Cancer of the uterus develops in the lining of the uterus (endometrium) and is thus also called endometrial cancer.
Most cancers of the uterus begin in the lining of the uterus (endometrium) and are more precisely termed endometrial cancer (carcinoma). In the United States, it is the most common gynecologic cancer and the fourth most common cancer among women. One in 50 women gets endometrial cancer. This cancer usually develops after menopause, most often in women aged 50 to 60. Over 90% of cases occur in women over 50.
More than 80% of endometrial cancers are adenocarcinomas, which develop from gland cells. Fewer than 5% of cancers in the uterus are sarcomas. These cancers develop from connective tissue and tend to be more aggressive.
There are two types of endometrial adenocarcinomas:
Endometrial cancer is more common in developed countries where the diet is high in fat.
The most important risk factors for endometrial cancer are
Other factors increase risk because they result in a high level of estrogen but not progesterone. They include the following:
Estrogen promotes the growth of tissue and rapid cell division in the lining of the uterus (endometrium). Progesterone helps balance the effects of estrogen. Levels of estrogen are high during part of the menstrual cycle. Thus, having more menstrual periods during a lifetime may increase the risk of endometrial cancer. Tamoxifen, a drug used to treat breast cancer, blocks the effects of estrogen in the breast, but it has the same effects as estrogen in the uterus. Thus, this drug may increase the risk of endometrial cancer. Taking oral contraceptives that contain estrogen and a progestin appears to reduce the risk of endometrial cancer.
Other risk factors include the following:
In up to 10% of women with endometrial cancer, heredity plays a role.
Abnormal bleeding from the vagina is the most common early symptom. Abnormal bleeding includes
One of three women with vaginal bleeding after menopause has endometrial cancer. Women who have vaginal bleeding after menopause should see a doctor promptly. A watery, blood-tinged discharge may also occur. Postmenopausal women may have a vaginal discharge for several weeks or months, followed by vaginal bleeding.
Doctors may suspect endometrial cancer if women have typical symptoms or if results of a Papanicolaou (Pap) test, usually done as part of a routine examination, are abnormal. If cancer is suspected, doctors take a sample of tissue from the endometrium (endometrial biopsy) in their office and send it to a laboratory for analysis. An endometrial biopsy accurately detects endometrial cancer more than 90% of the time.
If the diagnosis is still uncertain, doctors scrape tissue from the uterine lining for analysis—a procedure called dilation and curettage (D and C—see see Dilation and Curettage). At the same time, doctors usually view the interior of the uterus using a thin, flexible viewing tube inserted through the vagina and cervix into the uterus in a procedure called hysteroscopy. Alternatively, an ultrasound device may be inserted through the vagina into the uterus (called transvaginal ultrasonography) to evaluate abnormalities.
If endometrial cancer is diagnosed, some or all of the following procedures may be done:
If results of the physical examination or other tests suggest that the cancer has spread beyond the uterus, computed tomography (CT) is done. Other procedures are sometimes required. Staging is based on information obtained from these procedures and during surgery to remove the cancer.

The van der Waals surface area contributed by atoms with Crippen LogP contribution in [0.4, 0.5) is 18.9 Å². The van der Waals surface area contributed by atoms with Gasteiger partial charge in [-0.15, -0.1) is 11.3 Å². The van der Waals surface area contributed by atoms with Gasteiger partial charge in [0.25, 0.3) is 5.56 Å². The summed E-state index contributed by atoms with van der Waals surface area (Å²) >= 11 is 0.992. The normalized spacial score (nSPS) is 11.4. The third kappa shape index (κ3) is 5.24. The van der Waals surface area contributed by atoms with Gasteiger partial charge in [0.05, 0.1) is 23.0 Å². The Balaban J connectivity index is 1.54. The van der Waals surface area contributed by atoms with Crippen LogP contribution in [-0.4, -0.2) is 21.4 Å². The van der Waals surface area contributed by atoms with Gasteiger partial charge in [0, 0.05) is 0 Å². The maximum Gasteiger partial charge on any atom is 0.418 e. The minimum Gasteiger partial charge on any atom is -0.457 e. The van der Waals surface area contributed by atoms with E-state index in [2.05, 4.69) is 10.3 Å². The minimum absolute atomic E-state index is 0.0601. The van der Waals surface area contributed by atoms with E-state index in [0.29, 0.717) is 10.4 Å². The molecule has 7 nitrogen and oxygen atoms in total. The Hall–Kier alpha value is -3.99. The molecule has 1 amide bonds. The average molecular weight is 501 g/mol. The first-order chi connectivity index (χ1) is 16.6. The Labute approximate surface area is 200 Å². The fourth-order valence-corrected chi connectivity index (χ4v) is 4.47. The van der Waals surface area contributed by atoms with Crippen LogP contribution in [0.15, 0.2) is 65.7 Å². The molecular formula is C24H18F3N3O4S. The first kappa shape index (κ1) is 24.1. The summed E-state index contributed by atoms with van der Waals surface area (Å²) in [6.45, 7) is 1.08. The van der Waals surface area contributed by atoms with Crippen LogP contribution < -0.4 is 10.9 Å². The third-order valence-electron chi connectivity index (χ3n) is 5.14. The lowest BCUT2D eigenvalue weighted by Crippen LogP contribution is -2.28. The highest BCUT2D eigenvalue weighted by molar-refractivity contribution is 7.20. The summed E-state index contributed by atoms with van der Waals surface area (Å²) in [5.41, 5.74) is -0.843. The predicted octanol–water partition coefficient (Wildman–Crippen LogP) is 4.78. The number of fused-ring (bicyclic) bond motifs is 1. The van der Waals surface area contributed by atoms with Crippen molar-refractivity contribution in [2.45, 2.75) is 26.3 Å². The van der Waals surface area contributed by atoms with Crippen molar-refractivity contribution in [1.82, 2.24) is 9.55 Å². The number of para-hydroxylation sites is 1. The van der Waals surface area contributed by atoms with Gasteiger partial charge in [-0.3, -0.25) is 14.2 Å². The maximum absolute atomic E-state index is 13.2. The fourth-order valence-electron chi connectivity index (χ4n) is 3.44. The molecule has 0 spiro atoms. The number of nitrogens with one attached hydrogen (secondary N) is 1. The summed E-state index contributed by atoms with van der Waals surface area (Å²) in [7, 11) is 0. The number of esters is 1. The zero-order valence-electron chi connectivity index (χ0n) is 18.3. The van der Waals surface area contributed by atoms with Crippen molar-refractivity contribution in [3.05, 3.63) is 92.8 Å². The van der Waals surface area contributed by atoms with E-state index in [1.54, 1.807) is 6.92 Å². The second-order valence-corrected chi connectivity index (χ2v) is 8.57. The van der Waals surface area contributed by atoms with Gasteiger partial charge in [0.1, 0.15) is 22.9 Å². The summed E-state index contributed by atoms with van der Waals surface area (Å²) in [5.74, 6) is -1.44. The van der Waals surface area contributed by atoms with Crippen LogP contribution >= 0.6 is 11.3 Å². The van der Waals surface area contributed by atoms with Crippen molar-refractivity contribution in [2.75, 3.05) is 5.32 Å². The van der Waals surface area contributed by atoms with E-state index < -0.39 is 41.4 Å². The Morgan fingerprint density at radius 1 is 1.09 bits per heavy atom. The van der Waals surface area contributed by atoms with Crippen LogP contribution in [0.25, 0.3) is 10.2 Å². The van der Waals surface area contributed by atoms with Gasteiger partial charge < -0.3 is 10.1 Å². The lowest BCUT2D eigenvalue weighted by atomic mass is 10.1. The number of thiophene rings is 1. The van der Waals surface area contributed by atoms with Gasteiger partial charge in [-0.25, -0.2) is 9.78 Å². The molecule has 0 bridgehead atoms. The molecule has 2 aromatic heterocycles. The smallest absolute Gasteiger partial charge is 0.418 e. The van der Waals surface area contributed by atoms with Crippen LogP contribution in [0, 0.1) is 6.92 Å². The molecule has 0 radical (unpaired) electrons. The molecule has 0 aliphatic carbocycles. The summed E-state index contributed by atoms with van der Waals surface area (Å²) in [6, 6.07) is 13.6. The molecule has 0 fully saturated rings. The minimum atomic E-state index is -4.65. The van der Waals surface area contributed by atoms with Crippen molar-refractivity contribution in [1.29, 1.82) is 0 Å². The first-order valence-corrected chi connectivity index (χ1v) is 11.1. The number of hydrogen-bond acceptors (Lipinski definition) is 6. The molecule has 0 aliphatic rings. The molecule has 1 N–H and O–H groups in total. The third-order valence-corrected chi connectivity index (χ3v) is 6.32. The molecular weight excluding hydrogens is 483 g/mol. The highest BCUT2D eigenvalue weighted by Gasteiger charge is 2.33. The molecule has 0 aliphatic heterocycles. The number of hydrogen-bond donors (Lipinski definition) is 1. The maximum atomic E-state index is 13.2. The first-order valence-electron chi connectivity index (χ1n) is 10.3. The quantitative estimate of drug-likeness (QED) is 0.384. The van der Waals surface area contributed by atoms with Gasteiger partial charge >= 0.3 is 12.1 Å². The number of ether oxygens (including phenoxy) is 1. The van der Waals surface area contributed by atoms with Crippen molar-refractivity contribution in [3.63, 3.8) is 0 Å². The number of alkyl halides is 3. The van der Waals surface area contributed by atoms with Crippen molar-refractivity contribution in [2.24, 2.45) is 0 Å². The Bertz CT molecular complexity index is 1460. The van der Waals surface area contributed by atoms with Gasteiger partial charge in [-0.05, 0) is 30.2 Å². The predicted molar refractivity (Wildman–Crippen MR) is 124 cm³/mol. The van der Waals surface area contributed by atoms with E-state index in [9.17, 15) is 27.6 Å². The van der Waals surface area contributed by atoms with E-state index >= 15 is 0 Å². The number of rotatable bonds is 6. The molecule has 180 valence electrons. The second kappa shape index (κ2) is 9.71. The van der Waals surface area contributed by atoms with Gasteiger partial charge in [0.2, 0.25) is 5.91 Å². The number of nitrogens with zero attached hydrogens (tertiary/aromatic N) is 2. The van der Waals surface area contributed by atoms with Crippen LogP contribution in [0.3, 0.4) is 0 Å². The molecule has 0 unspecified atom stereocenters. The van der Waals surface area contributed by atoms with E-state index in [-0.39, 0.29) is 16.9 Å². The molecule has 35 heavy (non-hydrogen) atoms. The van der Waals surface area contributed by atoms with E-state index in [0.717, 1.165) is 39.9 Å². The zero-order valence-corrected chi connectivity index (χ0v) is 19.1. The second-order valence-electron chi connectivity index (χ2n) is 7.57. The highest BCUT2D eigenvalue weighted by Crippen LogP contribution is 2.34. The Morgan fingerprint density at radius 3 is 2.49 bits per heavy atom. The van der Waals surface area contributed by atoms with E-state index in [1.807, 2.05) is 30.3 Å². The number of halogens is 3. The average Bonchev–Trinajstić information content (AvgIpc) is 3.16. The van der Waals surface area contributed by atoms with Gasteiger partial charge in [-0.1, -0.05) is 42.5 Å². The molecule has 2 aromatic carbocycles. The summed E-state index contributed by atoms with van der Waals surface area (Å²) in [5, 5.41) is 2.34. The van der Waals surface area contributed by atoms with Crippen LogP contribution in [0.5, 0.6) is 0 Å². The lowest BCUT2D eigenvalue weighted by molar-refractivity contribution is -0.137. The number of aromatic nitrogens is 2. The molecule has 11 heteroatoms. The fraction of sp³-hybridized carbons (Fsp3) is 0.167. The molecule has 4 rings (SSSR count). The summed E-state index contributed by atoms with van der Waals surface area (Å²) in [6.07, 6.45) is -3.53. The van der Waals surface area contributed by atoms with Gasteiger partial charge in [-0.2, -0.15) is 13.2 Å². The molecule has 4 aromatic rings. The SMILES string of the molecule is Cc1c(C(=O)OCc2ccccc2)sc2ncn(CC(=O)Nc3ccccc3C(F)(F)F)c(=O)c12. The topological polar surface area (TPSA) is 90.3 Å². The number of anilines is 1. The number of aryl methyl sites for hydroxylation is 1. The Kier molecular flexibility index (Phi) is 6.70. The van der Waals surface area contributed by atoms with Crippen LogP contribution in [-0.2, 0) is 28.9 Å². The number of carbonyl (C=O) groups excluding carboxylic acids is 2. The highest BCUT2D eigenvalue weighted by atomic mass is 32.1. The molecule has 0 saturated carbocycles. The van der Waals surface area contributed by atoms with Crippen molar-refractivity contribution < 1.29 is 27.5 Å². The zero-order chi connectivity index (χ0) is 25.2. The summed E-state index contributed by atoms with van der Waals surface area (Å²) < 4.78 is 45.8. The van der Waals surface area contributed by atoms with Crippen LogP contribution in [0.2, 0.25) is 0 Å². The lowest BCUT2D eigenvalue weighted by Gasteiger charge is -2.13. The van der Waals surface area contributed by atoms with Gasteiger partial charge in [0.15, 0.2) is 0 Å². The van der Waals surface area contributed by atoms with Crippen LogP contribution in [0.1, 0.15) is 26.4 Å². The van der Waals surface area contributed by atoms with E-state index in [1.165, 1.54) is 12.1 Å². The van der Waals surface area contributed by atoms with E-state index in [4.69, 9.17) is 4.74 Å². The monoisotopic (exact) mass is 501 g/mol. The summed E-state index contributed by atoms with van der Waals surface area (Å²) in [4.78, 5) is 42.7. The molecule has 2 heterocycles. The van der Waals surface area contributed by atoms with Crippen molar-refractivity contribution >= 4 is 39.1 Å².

Stages are based on how far the cancer has spread:
If endometrial cancer is detected early, nearly 70 to 95% of women who have it survive at least 5 years, and most are cured. The prognosis is better for women whose cancer has not spread beyond the uterus. If the cancer grows relatively slowly, the prognosis is also better. Less than one third of women who have this cancer die of it.
Hysterectomy, surgical removal of the uterus, is the mainstay of treatment for women who have endometrial cancer. If the cancer has not spread beyond the uterus, removal of the uterus plus removal of the fallopian tubes and ovaries (salpingo-oophorectomy) almost always cures the cancer. Unless the cancer is very advanced, hysterectomy improves the prognosis. Nearby lymph nodes are usually removed at the same time. These tissues are examined by a pathologist to determine whether the cancer has spread and, if so, how far it has spread. With this information, doctors can determine whether additional treatment (chemotherapy, radiation therapy, or a progestin) is needed after surgery.
For very advanced cancer, treatment varies but usually involves a combination of surgery, radiation therapy, chemotherapy, and occasionally progestins (synthetic drugs similar to the hormone progesterone).
Radiation therapy may be given after surgery in case some undetected cancer cells remain. If the cancer has spread to the cervix or beyond the uterus, radiation therapy is usually recommended after surgery. In some cases (as when cancer has spread to the cervix, an ovary, or lymph nodes), surgery plus radiation therapy results in a better prognosis.
If the cancer has spread beyond the uterus and cervix or recurs, chemotherapy drugs (such as carboplatin, cisplatin, doxorubicin, and paclitaxel) may be used instead of or sometimes with radiation therapy. These drugs reduce the cancer's size and control its spread in more than half of women treated. However, these drugs are toxic and have many side effects.
Sometimes progestins are used. These drugs are much less toxic than chemotherapy drugs.
If menopausal symptoms such as hot flashes and vaginal dryness become bothersome after the uterus is removed, hormones such as estrogen, a progestin, or both can taken to relieve them. This treatment is safe and does not increase the risk of developing cancer again.
Last full review/revision September 2013 by Pedro T. Ramirez, MD; David M. Gershenson, MD